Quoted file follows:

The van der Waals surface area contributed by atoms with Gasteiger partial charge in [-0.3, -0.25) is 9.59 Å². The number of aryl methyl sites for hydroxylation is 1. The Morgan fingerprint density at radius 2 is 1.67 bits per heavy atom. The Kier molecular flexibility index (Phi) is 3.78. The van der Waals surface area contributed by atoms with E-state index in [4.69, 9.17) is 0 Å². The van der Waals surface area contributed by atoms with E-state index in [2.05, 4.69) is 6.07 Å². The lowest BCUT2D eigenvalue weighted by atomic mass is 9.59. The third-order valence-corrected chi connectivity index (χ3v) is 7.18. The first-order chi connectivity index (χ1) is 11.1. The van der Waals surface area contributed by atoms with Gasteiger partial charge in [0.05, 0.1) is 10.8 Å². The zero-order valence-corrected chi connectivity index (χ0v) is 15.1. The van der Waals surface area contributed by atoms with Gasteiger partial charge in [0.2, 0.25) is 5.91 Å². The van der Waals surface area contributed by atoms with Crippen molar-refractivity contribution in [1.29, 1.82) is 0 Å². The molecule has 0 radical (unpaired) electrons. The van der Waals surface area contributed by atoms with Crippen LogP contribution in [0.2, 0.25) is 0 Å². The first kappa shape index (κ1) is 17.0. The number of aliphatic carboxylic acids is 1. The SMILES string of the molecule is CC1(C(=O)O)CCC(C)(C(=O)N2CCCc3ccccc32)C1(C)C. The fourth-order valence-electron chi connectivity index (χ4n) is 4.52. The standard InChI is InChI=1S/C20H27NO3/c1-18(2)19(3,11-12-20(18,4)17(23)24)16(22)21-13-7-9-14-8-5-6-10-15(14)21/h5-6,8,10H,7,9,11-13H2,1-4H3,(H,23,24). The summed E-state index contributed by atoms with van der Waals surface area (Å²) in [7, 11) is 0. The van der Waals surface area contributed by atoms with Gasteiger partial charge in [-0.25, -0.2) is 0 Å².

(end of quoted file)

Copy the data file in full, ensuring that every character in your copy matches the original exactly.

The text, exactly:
The van der Waals surface area contributed by atoms with Gasteiger partial charge in [-0.3, -0.25) is 9.59 Å². The number of aryl methyl sites for hydroxylation is 1. The Morgan fingerprint density at radius 2 is 1.67 bits per heavy atom. The Kier molecular flexibility index (Phi) is 3.78. The van der Waals surface area contributed by atoms with E-state index in [4.69, 9.17) is 0 Å². The van der Waals surface area contributed by atoms with E-state index in [2.05, 4.69) is 6.07 Å². The lowest BCUT2D eigenvalue weighted by atomic mass is 9.59. The third-order valence-corrected chi connectivity index (χ3v) is 7.18. The first-order chi connectivity index (χ1) is 11.1. The van der Waals surface area contributed by atoms with Gasteiger partial charge in [0.05, 0.1) is 10.8 Å². The zero-order valence-corrected chi connectivity index (χ0v) is 15.1. The van der Waals surface area contributed by atoms with Gasteiger partial charge in [0.2, 0.25) is 5.91 Å². The van der Waals surface area contributed by atoms with Crippen molar-refractivity contribution in [1.29, 1.82) is 0 Å². The molecule has 0 radical (unpaired) electrons. The van der Waals surface area contributed by atoms with Crippen LogP contribution in [0.2, 0.25) is 0 Å². The first kappa shape index (κ1) is 17.0. The number of aliphatic carboxylic acids is 1. The SMILES string of the molecule is CC1(C(=O)O)CCC(C)(C(=O)N2CCCc3ccccc32)C1(C)C. The fourth-order valence-electron chi connectivity index (χ4n) is 4.52. The standard InChI is InChI=1S/C20H27NO3/c1-18(2)19(3,11-12-20(18,4)17(23)24)16(22)21-13-7-9-14-8-5-6-10-15(14)21/h5-6,8,10H,7,9,11-13H2,1-4H3,(H,23,24). The summed E-state index contributed by atoms with van der Waals surface area (Å²) in [7, 11) is 0. The van der Waals surface area contributed by atoms with Gasteiger partial charge in [-0.25, -0.2) is 0 Å².